Your breath, skin, and body temperature may be telling you you’re running low on water.
Every living creature needs water to surviv. Yet sweating, peeing, vomiting, or having diarrhea can cause a loss of fluid, per MedlinePlus, further increasing your fluid needs, threatening your survival, and making you feel thirsty, noted an article published in May 2018 in the journal Current Biology.
If you’re thirsty, that’s the most obvious sign you’re dehydrated, which is what happens when your body doesn’t have enough fluid to perform at its peak.
According to MedlinePlus, being dehydrated doesn’t only mean you’re body is losing water — it also means you're losing electrolytes, such as salt and potassium, which help your body breathe, move, talk, and do all the other things it needs to do to stay up and running.
As Medline Plus points out, certain health conditions, including diabetes, can put you at an increased risk for dehydration. If you’ve been sweating too much due to heat or overexertion, throwing up or having diarrhea due to the flu or another acute illnesses, or urinating frequently, it’s important to watch your fluid intake.
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People who are especially vulnerable to losing fluid include those who are unable to quench their thirst because of disability or disease, those who are athletes, or those who are simply too young or too old to replace it on their own, according to NHS Inform.
Becoming extremely dehydrated — defined by the World Health Organization as when you lose more than 10 percent of your body weight in fluid — can lead to injury or fatal complications, and requires an ER visit. Seizures, cardiac arrhythmia, or hypovolemic shock can occur because your blood volume is too low.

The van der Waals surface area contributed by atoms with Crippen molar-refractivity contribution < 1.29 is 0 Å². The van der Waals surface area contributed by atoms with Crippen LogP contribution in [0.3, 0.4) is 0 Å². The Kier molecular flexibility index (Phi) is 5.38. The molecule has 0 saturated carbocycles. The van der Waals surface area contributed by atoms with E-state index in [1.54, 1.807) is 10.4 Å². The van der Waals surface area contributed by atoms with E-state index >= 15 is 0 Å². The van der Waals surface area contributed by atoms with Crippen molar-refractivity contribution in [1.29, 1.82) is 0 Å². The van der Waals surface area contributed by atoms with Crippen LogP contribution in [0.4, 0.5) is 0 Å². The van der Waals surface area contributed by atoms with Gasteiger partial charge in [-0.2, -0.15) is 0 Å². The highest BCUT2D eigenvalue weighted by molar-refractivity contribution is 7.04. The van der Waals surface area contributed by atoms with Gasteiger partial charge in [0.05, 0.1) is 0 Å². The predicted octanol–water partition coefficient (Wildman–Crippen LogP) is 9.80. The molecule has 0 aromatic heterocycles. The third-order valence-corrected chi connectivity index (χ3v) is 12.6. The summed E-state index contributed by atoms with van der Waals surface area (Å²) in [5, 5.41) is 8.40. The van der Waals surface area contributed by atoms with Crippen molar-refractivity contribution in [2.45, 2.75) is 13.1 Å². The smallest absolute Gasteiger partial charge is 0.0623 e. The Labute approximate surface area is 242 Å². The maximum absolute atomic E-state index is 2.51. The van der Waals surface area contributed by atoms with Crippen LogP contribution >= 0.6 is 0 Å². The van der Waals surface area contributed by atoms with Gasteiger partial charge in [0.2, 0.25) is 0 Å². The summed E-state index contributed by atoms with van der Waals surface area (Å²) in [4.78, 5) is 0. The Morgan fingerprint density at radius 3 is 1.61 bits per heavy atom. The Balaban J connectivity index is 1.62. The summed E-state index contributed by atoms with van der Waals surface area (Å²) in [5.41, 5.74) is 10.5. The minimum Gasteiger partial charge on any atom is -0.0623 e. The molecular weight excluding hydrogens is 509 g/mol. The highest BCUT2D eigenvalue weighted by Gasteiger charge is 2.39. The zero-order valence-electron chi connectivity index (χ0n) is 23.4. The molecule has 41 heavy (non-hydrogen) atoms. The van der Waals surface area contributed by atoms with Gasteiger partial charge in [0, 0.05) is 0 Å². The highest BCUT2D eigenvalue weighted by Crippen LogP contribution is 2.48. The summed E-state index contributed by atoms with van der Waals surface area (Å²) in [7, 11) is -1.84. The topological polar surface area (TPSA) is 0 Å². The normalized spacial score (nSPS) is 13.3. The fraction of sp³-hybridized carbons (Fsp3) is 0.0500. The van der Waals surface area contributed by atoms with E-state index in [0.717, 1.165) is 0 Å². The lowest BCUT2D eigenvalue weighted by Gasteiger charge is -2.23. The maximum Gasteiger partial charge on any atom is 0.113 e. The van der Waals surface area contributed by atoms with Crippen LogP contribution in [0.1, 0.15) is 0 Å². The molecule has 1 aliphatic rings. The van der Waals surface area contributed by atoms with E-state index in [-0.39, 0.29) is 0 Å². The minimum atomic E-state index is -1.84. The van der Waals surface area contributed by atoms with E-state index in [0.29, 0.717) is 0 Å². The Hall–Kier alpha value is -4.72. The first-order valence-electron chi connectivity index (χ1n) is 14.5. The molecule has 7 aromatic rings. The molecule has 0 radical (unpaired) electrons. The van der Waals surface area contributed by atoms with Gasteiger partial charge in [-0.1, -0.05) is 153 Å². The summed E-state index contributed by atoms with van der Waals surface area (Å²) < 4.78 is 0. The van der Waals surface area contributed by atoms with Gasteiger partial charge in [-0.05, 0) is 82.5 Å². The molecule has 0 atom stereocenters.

Yet it rarely comes to that. Most of the time, you can easily replenish your fluid stores to fend off dehydration.
The truth is you can lose 3 to 4 percent of your body weight through dehydration without feeling any real symptoms, says Alp Arkun, MD, chief of service for emergency medicine at the Kaiser Permanente Fontana and Ontario Medical Centers in Southern California.
Yet, once you have lost 5 to 6 percent, you’ll start to feel the symptoms of mild dehydration, according to Medline Plus. Thirst, fatigue, dizziness, or constipation are sure signs it’s time to reach for water or a sports drink that’s low in sugar and high in electrolytes.
But the signs of dehydration aren’t always so obvious. Here are six surprising signs and symptoms of dehydration:
1. Bad Breath Is a Possible Warning Sign of Dehydration
Saliva has antibacterial properties, but dehydration can prevent your body from making enough saliva.
“If you’re not producing enough saliva, you can get bacterial overgrowth in the mouth, and one of the side effects of that is bad breath,” says John Higgins, MD, a professor of medicine at the University of Texas in Houston and the chief of cardiology at Lyndon B. Johnson General Hospital in Houston.
2. Dry or Flushed Skin Could Be a Symptom of Dehydration
“A lot of people think that people who get dehydrated are really sweaty, but in fact, as you go through various stages of dehydration, you get very dry skin,” Dr. Higgins says, adding that skin may appear flushed as well.